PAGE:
Key Takeaways from the ISW:

  • Russian President Vladimir Putin articulated a theory of victory in Ukraine on June 7 that assumes that Russian forces will be able to continue gradual creeping advances indefinitely, prevent Ukraine from conducting successful operationally significant counteroffensive operations, and win a war of attrition against Ukrainian forces.
  • Putin's theory of victory rests on Russia's ability to outlast and overcome pledged Western security assistance to Ukraine and Ukrainian efforts to mobilize more of its economy and population for the war effort, indicating that Putin likely assesses that Russian forces will be able to leverage their advantages in manpower and materiel to overwhelm on Ukrainian forces.
  • Putin's theory of victory hinges on a critical assumption that the West will abandon Ukraine to Russian victory, either on its own accord or in response to Russian efforts to persuade the West to do so, and it is far from clear that the West will do so.
  • Putin indirectly indicated that Ukrainian strikes on Russian territory with Western-provided weapons do not cross a supposed Russian "red line" that would result in Russian nuclear escalation.
  • Putin heavily focused on proposals to solve Russia's labor shortage issues during his speech at SPIEF on June 7.
  • Putin attempted to frame Russia's economic issues in a positive light, likely to prepare Russian citizens to make more personal sacrifices as Russia sustains a protracted war in Ukraine at the expense of Russian citizens’ standards of living.
  • Putin continued efforts to portray Ukrainian President Volodymyr Zelensky as an illegitimate president and identified the Ukrainian Verkhovna Rada (parliament) as a legitimate actor with which the Kremlin can negotiate instead of Zelensky. Putin’s recent statements are the latest in a series designed to obfuscate the legality of Zelensky's extended term by misrepresenting the Ukrainian Constitution and Ukrainian laws.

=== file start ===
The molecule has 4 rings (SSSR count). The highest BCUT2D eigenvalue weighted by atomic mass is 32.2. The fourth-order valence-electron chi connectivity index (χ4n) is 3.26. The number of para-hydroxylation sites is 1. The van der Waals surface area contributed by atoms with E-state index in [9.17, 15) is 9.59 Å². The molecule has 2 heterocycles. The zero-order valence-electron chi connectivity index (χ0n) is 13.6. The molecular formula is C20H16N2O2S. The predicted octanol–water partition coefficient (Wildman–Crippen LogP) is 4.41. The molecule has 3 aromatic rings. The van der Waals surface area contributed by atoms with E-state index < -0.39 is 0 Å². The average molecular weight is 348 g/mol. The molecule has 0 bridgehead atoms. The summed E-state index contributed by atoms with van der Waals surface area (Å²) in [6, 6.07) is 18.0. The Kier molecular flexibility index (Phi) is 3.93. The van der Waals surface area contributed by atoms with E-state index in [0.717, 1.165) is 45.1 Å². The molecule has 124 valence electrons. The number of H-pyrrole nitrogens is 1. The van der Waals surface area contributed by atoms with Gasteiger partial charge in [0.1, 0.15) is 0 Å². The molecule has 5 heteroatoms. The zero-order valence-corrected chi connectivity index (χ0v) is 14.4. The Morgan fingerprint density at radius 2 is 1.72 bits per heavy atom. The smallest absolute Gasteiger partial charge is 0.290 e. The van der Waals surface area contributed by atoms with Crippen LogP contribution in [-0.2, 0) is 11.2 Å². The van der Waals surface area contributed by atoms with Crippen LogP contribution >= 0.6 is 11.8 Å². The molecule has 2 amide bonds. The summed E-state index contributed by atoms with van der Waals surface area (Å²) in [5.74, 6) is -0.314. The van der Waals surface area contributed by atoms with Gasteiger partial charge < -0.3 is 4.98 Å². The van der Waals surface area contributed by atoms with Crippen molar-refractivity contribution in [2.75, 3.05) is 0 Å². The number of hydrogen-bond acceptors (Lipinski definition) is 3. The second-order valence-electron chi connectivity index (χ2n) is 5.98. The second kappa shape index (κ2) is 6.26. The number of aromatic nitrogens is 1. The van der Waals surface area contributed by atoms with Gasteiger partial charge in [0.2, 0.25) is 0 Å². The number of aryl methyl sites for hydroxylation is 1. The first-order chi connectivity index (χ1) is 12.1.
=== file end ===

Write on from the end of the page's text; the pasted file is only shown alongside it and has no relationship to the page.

• Putin attempted to introduce his children and the children of other senior Russian officials to the public sphere at SPIEF, likely to set conditions for them to eventually assume high-profile and powerful roles in the Russian government.
  • US National Security Council Senior Director for Arms Control, Disarmament, and Nonproliferation Pranay Vaddi stated that the US has prepared a new nuclear weapons policy specifically to deter Russia, the People's Republic of China (PRC), North Korea, and Iran.
  • The US Department of Defense (DoD) announced a $225 million security assistance package for Ukraine on June 7.
  • French President Emmanuel Macron announced on June 6 that France will provide Ukraine with an unspecified number of Mirage 2000-5 fighter jets and equip and train a brigade of 4,500 Ukrainian soldiers.
  • The Russian Supreme Court declared an organization that does not exist as "extremist" on June 7, consistent with previous ISW assessments that Russia seeks to expand the legal definition of "extremism" to increasingly prosecute domestic anti-war sentiment.
  • The Kremlin continues efforts to destabilize the Balkans and dismantle the 1995 Dayton Accords that ended the 1992-1995 Bosnian War, likely as part of a larger strategic effort that seeks to divide and distract Europe.
  • Russian forces recently advanced near Svatove, near Chasiv Yar, and northwest of Avdiivka.

ISW - map.

Authors: Riley Bailey, Christina Harward, Nicole Wolkov, Grace Mappes, and George Barros.

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